Left flat: Growers plan to manage around sawfly
Marc Arnusch’s phone has been ringing with calls from wheat growers preparing to plant after a year wrought with sawfly damage. Sawfly damage, which leaves stalks laying flat at or near harvest, is becoming more prevalent, he said.
Arnusch said the pest has been moving south from the northern states and he had damage on his farm this year near Prospect Valley, Colo.
“I suppose if you’re south of I-70 or down in the southeastern part of the state, it might not be affecting you today, but for our producers in northern Colorado and certainly on the eastern plains, it’s becoming a bigger and bigger deal all the time,” he said.
He said he was surprised to see the damage in his fields this year as the area rotates crops consistently, leaving little wheat fallow, and his fields are not in close proximity to large expanses of dryland wheat. He said he noted damage even on fields that hadn’t been planted to wheat in five years or more. One test plot was even damaged so severely that he said it was mowed off at the ground, leaving it looking like hail damage.
“We know our pressures are certainly there,” he said. “In my experience, it’s prevalent when you have fields of wheat near grassy areas, maybe a grass sprinkler corner or maybe some pasture. It’s very prevalent when you have a standing wheat crop next to last year’s stubble crop with no separation and it seems more prevalent on the dryland than the irrigated but it doesn’t mean that you won’t be affected on the irrigated.”
Arnusch said producers may not know the extent of the damage until harvest when the stem falls right in front of the combine, making harvest difficult and leaving yields literally flat. Evidence of sawfly feeding is more evident once moisture levels fall below about 12 percent but the pest is difficult to target and control.
Arnusch carries and grows a number of varieties of wheat and said while they may not be bred specifically for resistance to sawfly damage, they have demonstrated tolerance to withstand sawfly with solid or semisolid stems.
“We feel if we err on the side of stalk quality or straw strength, and have a little stronger stem for the larvae to saw through, that’ll give us one tool in the toolbox for managing this pest,” he said. “I think we’re going to have to take a very multipronged approach to managing our infestation and we have to plant for it, selecting varieties that will withstand moderate to heavy pressures.”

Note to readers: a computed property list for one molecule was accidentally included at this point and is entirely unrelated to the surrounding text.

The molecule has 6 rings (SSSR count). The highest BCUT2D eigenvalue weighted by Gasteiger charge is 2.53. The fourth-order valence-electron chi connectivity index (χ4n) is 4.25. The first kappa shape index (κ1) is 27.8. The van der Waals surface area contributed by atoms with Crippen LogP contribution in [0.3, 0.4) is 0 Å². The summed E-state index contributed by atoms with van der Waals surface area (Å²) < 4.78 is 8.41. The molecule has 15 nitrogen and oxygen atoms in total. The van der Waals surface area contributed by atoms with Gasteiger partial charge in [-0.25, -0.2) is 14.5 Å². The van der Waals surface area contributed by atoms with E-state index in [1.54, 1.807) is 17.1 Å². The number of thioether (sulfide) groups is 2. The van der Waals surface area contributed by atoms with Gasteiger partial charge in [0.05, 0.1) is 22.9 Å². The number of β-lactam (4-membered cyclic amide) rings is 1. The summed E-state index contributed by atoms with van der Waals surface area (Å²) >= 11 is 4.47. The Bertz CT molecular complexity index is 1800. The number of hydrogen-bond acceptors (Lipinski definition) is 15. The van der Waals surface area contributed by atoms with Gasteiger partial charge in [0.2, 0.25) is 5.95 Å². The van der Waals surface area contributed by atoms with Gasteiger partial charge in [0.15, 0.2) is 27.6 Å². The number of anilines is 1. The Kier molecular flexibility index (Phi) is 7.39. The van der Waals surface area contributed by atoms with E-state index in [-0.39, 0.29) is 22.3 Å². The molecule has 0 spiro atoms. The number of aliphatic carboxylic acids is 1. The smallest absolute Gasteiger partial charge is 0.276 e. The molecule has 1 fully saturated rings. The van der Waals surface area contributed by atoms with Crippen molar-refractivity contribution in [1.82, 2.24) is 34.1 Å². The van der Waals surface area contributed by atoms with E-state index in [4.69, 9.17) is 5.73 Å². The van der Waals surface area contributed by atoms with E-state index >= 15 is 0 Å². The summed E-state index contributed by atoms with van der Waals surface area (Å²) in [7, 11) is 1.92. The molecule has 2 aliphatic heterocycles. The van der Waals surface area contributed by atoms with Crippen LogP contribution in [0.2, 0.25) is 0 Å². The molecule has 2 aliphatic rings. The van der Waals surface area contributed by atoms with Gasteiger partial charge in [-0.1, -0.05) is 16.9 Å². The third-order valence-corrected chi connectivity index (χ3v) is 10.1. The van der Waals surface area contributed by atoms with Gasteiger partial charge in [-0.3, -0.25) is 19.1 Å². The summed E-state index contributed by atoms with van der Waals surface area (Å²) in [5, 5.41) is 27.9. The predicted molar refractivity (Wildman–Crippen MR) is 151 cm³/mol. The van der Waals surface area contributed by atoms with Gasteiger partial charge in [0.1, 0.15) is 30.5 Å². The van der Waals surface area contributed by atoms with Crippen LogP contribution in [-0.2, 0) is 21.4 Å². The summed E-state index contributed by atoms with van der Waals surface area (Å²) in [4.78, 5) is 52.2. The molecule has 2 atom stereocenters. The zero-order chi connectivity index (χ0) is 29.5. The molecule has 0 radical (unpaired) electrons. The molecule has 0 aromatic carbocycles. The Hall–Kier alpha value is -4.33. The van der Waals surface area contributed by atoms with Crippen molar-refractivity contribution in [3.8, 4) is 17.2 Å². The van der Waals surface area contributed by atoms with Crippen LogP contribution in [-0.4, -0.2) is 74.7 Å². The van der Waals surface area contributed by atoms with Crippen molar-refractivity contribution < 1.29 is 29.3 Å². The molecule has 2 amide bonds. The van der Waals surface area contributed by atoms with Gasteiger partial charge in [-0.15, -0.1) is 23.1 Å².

On his farm, Arnusch said they will elect to plant earlier varieties that they can get out of the field earlier, perhaps harvesting at a higher moisture percentage of 13 or 14 percent in an attempt to harvest earlier.
“We’re also going to do a little bit more tillage and try to disturb some of the feed bed we have in the rotation on our dryland acres though that goes against conventional wisdom,” he said. “It may be surgical tillage where we go around the outside of the field or we have a little more special separation between this year’s wheat crop and last year’s stubble crop. We’ll work with industry leaders to see if there’s something we can do with seed-applied technologies to mitigate some of the pressures.”
This added pest pressure is especially frustrating for growers experiencing an already depressed marketplace.
“It’s hard to throw a lot of investment at managing the sawfly when wheat is $4.50 a bushel,” he said. “I think we have to use our heads in managing the pest and do it somewhat on a low budget right now, and that’s probably going to handcuff us more than anything. This seems to be our battle cry moving forward to take on the world with an empty checkbook.”
Arnusch is hoping there will be a concentration on establishing countries with emerging demand as trading partners. With less emphasis invested in the Chinese market, he identified Africa, India as natural trading partners.
“We do a really good job in this country of growing a lot of crops,” he said. “We have abundance in just about everything we grow here in Colorado.
He has heard from a number of seed customers hesitant to plant wheat this year given the plethora of challenges. Crop alternatives like millet and milo can break up the rotation cycle, he said. There’s no product on the market currently, he said, labeled to withstand sawfly but he said the time has come to work with industry partners to discover a good strategy. Montana seems to be experiencing heavy sawfly pressure but Arnusch said the pest is relatively new to Colorado in just the past five to 10 years. However, he said he has heard veteran growers who dealt with sawfly 30 to 40 years ago but said the past two or three years is the first time in his own farming career he’s faced the challenge.
“It’s like having a hailstorm without a cloud in the sky,” he said. “When you walk out there, it looks like you just got smoked in a hailstorm and when you open it up, you can see that they sawed right around the stem.” ❖
— Gabel is an assistant editor and reporter for The Fence Post. She can be reached at firstname.lastname@example.org or (970) 768-0024.
Start a dialogue, stay on topic and be civil.
If you don't follow the rules, your comment may be deleted.
User Legend: Moderator Trusted User
Energy efficiency studies show how greenhouses, dairy farms can increase use of renewable energy sources
DENVER — The Colorado Department of Agriculture partnered with the Colorado Energy Office and the U.S. Department of Energy’s National Renewable Energy Laboratory to study ways of improving energy efficiency in agricultural settings. Led by…